• White shirts are a mandatory prerequisite for a priesthood holder to participate (they aren't; Handbook 2 20.4.1).
  • Gross vs Net vs "Increase" tithing.
  • We don't need to sparingly eat flesh of beasts and of the fowls of the air.
  • Non-face card games (like Uno) are evil.
  • Giving preference to manuals and handbooks over scriptures.
  • Stand when the President of the Church enters the room.
  • Blessing foods that are inherently not nourishing and weakening to the body to magically become both nourishing and strengthening.
  • We need God; God doesn't need us.
  • Miracles are wrought only by priesthood power.
  • If you're nice / compassionate to a sinner, you tacitly accept the sin.
  • It's OK to ostracize and even publicly condemn people (not just beliefs) who believe differently than we do. After all, we need to protect the flock (see Acts 5:38).
  • Only those who have been endowed / the Brethren can see Jesus or have their Calling and Election made sure.
  • We shouldn't even talk about seeing Jesus or Heavenly Father.
  • We shouldn't talk about Heavenly Mother.
How many of these have you thought, said or taught?

How many are rooted in the word of God?

Please note that I'm not criticizing or condemning anyone who believes, does or teaches these things. That's not my place.

But I think it's important to ponder one overriding possibility: By teaching man-made traditions as the word of God, people turn the profane into the sacred. They are "lighters of fires, who illuminate with mere sparks." (Isaiah 50:11).

How about you?

A NEW TRADITION FOR YOUR CONSIDERATION


This is the Christmas season. The season of giving.

It's also a time when we should be reflecting on Jesus, and the gift His life was and is to us. After all, we've promised -- even covenanted -- to take upon us His name, always remember Him and keep His commandments.

Yet during this season of giving, of Christ, how enthusiastically are you going beyond these weekly-renewed covenants...by doing as He would do?

As I reflect upon His life, I'm convinced that during the Christmas season -- if Jesus were alive today, here in the Western world -- He wouldn't be spending tons of time shopping nor mounds of money on presents. No Amazon, no Best Buy, no Walmart specials for Him. No ESPN, no hours upon hours engorging Himself with food to the point to where He feels like napping on the couch.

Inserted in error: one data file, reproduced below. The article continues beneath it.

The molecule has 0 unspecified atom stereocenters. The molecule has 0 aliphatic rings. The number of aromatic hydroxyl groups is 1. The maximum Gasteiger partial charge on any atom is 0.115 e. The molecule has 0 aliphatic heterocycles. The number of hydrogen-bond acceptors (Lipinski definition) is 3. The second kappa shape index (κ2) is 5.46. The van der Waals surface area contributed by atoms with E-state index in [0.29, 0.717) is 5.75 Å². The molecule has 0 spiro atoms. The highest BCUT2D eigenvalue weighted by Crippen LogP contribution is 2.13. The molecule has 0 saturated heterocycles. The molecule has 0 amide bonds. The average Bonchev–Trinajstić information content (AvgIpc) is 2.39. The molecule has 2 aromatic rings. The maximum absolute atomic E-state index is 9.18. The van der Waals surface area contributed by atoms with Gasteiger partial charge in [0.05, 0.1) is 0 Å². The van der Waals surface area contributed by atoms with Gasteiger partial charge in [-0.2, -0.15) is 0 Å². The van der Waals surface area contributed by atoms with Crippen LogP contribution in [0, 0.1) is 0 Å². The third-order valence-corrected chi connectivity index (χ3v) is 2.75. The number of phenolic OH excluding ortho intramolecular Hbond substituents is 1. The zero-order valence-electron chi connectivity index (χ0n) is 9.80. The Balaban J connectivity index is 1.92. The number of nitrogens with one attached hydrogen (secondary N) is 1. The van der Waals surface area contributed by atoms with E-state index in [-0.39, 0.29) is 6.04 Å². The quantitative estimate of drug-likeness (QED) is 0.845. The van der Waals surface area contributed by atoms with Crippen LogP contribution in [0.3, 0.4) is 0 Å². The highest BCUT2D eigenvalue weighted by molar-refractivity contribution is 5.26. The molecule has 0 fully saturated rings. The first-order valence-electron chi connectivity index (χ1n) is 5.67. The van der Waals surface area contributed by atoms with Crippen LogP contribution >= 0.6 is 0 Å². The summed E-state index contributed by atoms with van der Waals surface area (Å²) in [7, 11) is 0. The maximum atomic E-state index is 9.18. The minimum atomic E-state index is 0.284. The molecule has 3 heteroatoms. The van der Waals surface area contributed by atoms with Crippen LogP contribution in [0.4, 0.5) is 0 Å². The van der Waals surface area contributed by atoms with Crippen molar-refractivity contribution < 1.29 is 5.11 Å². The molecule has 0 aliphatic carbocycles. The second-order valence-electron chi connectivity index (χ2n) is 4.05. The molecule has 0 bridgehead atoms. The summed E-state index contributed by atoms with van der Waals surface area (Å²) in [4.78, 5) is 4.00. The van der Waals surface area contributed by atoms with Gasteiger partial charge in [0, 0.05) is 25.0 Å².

Instead, while the world would be celebrating His birth, He would be out in the cold, breezy winter weather bringing love and hope and understanding to the less fortunate, the mentally ill, the outcast, the suffering, the dying.

No microwaves nor TVs for Him. No, He'd be found in hospitals, senior centers and womens shelters. Armed with hot chocolates, hand warmers, maybe some granola bars and a few restaurant gift cards, He would be driving from street corner to street corner, seeking and searching for people with whom He could share a laugh, a pat on the back, well wishes and His goody bags.

So this season, I invite you to do something maybe you've never done before: Go beyond professing belief in Him, remembering Him and keeping His commandments. Be an ambassador of love, of hope, of caring. Go be Jesus' eyes and ears, legs and hands this Christmas season.

You know what you need to do. What you SHOULD do. What He very likely WOULD do.

After all, you're one of His disciples, right?

Please let me know how the new Christmas tradition goes!




Thus ends my miniseries on the Gift of Discernment. I hope you've enjoyed it, learned something from it, and perhaps even pondered implementing a few of the principles discussed.




Sunday, October 21, 2018

The Gift of Discernment Part 9: Why Your Judgmentalism Blocks You from Discerning God and His Voice


While many church members were engaging in speculation and odds-making regarding big General Conference announcements, a fascinating news article about church members was published, which received hardly any mention nor discussion by members.